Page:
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The Great Sea: A Human History of the Mediterranean by David Abulafia

July 17, 2013

The Great Sea

The Great Sea: A Human History of the Mediterranean gives exactly what it promises. I seem to be picking out a lot of long books recently but this one is definitely worth a read if you have time in your life for several histories of Europe  (I would recommend reading Postwar first). Abulafia manages to cover the entire history of the peoples living around the Mediterranean over the course of 5,000 years from ancient times until the present decade. Managing to encompass so much time, space, culture, and history in about 800 pages turns out to be no small feat! But I think it’s done brilliantly in this book.

The Mediterranean is big. It shows up on easily on a map of the world, but I didn’t appreciate just how big until reading this book. Reliable navigation across the Mediterranean didn’t become possible until the rise of the steamship in the 1800’s. For the majority of human time spent sailing the sea boats were powered by sails (and often oars) facing unpredictable weather and extremely restricted seasons. The people making these perilous journeys are the focus of this book. The author spends most of his time detailing the trade routes and the people who used them. It sounds like it could venture into pretty boring territory, but the stories these people have passed on make the narrative a really engaging one.

The history of the sea is written in the lives of traders. They were the people who spread their own culture, either intentionally or not, and the great communicators bridging the gaps between nations. Additionally, the rise of trade was often accompanied by the rise of detailed written communication. Those with important possessions often want to write detailed inventories and instructions to those transporting goods. Abulafia follows the birth of several new literate civilizations in the Mediterranean such as the Minoans, Ancient Greeks, Phoenicians, Ancient Egyptians, and the mysterious Etruscans. Not a single one of these great cultures develops in isolation, all of them are connected through complicated networks of sharing, trading, and communicating. Through adventurers and sailors, especially those that settle down in a foreign land such as the Jews of Alexandria or the Greeks of Sicily, cultural practices and beliefs are disseminated across the sea.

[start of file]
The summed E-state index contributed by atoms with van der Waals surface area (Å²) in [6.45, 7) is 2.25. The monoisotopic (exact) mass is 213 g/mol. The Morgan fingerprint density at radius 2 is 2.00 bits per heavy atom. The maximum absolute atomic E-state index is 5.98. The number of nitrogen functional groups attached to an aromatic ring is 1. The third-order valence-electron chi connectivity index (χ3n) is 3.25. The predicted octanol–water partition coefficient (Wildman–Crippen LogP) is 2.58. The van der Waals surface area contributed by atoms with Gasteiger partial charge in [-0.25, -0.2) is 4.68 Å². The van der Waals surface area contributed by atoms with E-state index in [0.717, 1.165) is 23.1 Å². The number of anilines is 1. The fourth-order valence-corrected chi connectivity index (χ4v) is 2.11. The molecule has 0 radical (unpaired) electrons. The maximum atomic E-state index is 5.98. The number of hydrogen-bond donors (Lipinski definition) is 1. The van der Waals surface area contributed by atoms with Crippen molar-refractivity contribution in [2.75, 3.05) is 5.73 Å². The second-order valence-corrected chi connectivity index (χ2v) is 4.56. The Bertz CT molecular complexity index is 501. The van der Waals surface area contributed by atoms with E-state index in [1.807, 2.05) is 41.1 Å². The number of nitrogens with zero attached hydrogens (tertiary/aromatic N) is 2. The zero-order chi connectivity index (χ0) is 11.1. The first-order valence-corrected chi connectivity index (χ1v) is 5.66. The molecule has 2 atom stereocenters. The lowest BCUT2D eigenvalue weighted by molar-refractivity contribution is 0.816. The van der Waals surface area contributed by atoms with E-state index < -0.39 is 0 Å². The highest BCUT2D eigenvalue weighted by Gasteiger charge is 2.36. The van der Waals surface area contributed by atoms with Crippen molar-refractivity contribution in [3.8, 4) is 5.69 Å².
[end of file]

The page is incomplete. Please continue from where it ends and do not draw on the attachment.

The book is divided into five sections, each telling the story of a “different Mediterranean”. The first is the Mediterranean of the ancient peoples such as the Mycenaeans, the rise of the bronze age, and the age of heroes. The second Mediterranean is the one of the ancient Greeks which then becomes that of the Romans and their trading partners at Carthage. The second age comes to a close with the fall of Carthage during the third Punic War. The third Mediterranean rises with Islam and the power over the sea shifts back to the East. The fourth Mediterranean is brought in by the Crusades, with the west regaining the power over the main shipping routes and politics. The fourth era also covers the ries of the Italian shipping powers such as Genoa and Venice and the roles they played in Europe’s great wars of the 1600’s-1800’s. The fifth (and final) Mediterranean is the one linked to the rest of the world through the opening of the Suez Canal. The canal made the Mediterranean into a large channel for shipping from east to west and globalized access to the “European” sea. The fifth era spans the 1800’s and 1900’s through both World Wars and into the 21st century.

This book covered a lot of history very quickly. I had learned about a lot of the wars/conflicts/incidents in various history classes before but I did find myself looking a lot of things up as I read to make sure I truly knew what he was referring to. This was a tough book to read but that doesn’t mean it wasn’t really interesting and enjoyable. I had heard about a lot of the events before – like the rise of Venice, the Peloponnesian Wars, the fall of Carthage, the cultural hub of Alexandria – but I had never seen them all presented together as one history through the lens of the Mediterranean. I really enjoyed the fresh perspective and I felt like I was surprised at every turn.

This one sea has been the home to so many religions, cultures, wars, diaspora, massacres, and peace treaties and has seen so much history, it’s a study worth taking the time for. I would definitely recommend this book to anyone who loves history. It’s such a new way to look at the creation of the modern world, and I can definitely appreciate it a lot more now.


From → Non-Fiction

  1. I’m astonished that someone besides me read Postwar. Thanks for telling me about this one. I’ve got a huge list of books I have to read and review, but eventually I’ll get out from under and this will be on my list. Thanks again.

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